Mural with gang 2

THE GOD OF GANGSTERS

In Crime, Drugs, Gangs, Latino gangs, Mexico, Transnational crime on June 24, 2009 at 11:29 am
Jesus Malverde

Jesus Malverde

Sometimes I wonder how I will die, by the bullet wound or a knife in my side.

Give my heart peace so I won’t have to fight. Heavenly father, please hear me tonight.

Sarah Garland, “In a Suburban Gangland, Young Lives Cut Short,” The New York Times, June 19, 2009.

It seems odd and vaguely disconcerting to consider that Latino gangsters who practice the cruelest imaginable violence (drive-by shootings, throat-slashing, mass beat-downs, etc.)  also believe in and attempt to communicate with God.

They do.  After a fashion.  In their own way.

The plaintive doggerel quoted above is reportedly a prayer in favor with the gangsters of Salvadorans With Pride (S.W.P.), a rival of MS-13, in suburban New York.  Jesus Malverde (illustrated above) is a cult religious figure in favor among the ruthless ranks of the Mexican drug trafficking organizations.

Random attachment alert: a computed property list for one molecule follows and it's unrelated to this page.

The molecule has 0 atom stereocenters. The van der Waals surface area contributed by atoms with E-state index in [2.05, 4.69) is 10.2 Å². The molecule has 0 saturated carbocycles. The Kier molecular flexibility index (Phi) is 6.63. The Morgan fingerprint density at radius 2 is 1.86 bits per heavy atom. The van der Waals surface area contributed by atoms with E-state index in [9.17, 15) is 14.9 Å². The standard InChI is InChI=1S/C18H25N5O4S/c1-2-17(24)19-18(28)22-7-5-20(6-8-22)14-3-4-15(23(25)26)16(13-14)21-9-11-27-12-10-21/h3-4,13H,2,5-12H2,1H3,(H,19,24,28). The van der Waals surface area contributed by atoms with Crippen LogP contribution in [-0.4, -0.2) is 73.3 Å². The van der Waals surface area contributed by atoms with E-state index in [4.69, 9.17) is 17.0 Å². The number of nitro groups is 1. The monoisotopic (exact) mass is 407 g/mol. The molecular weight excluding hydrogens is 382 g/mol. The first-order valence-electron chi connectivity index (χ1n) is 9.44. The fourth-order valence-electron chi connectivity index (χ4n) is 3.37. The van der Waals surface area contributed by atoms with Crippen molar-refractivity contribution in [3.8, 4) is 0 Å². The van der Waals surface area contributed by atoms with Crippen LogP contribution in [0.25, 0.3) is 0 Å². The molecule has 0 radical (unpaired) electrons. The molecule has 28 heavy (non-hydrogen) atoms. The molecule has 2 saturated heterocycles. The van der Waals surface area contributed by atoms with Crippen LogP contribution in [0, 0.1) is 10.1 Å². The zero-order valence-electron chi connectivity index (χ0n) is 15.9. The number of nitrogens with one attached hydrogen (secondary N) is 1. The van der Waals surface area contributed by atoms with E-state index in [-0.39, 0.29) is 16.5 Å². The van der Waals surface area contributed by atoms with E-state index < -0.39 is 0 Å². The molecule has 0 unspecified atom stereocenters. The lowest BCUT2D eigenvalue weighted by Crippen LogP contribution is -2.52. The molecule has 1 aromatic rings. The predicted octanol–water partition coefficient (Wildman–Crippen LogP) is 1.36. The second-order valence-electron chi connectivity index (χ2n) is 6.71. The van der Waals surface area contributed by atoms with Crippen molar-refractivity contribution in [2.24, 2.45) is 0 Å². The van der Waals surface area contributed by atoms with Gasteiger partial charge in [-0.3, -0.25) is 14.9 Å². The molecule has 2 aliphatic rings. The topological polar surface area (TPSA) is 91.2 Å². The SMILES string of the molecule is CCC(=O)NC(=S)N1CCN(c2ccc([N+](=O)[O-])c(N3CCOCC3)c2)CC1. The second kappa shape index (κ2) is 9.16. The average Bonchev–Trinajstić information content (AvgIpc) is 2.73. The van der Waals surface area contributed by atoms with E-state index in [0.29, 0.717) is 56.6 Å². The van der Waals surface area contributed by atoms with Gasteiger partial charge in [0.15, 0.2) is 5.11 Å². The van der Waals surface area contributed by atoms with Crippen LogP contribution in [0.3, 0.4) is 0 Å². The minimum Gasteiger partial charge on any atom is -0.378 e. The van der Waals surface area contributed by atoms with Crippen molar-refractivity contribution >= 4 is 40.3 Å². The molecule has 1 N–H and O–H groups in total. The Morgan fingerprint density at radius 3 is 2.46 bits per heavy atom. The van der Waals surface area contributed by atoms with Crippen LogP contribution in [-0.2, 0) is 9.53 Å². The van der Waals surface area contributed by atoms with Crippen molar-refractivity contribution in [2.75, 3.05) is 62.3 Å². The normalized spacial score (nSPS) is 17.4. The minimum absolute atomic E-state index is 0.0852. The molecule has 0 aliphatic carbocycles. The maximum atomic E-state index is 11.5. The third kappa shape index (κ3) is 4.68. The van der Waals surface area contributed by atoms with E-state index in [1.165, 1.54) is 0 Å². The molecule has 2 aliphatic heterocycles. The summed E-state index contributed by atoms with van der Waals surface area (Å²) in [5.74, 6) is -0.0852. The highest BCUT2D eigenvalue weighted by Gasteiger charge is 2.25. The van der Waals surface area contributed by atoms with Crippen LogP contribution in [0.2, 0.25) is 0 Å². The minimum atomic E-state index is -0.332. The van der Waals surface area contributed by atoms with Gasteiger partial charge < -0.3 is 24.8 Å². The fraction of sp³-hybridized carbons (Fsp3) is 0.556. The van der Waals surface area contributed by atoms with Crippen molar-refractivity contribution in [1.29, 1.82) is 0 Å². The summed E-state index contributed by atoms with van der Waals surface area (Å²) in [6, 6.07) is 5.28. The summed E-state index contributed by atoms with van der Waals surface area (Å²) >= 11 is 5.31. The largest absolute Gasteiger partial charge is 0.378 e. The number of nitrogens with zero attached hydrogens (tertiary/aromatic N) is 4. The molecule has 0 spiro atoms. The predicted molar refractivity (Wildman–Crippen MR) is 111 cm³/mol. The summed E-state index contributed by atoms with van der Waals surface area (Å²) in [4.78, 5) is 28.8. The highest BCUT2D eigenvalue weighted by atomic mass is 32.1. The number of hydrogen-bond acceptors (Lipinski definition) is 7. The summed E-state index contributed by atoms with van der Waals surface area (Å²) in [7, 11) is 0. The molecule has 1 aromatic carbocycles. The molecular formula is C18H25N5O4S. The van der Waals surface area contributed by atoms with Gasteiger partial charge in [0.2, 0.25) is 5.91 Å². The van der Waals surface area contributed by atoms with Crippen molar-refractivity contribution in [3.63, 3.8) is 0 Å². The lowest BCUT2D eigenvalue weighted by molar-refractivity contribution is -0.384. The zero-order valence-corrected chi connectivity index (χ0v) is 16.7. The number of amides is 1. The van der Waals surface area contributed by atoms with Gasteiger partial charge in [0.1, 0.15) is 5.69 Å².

This intersection of criminal thuggery and religion strikes one as a great research project for a theologian and a gang expert.  (Hey, a new book idea!) Is this religiosity just so much cognitive dissonance in the gangster’s minds?  (“Dear Lord of Peace, please help me cut this throat just so, and forgive me for murdering this pendejo“?)

Or does it reflect genuine human longing for a redemptive connection with the eternal?

If, as many believe, personal redemption is the ultimate purpose of religion, gangster piety makes a certain sense.  One can understand it in the same way that one can understand how aggressively religious politicians–the ones who, like so many oppressive regimes in history want to make their beliefs enforceable by law–are so often exposed as adulterers, philanderers, and poly-sexual transgressors of their publicly professed and state-enforced morality.  Their spirit is willing, but their flesh is weak.

On the other hand, it could all just be a cynical front, or frightened whistling in the dark alley of human imperfection, greed, and lust. The agnostic’s prayer comes to mind: “O, God, if there is a God, save my soul, if I have a soul.”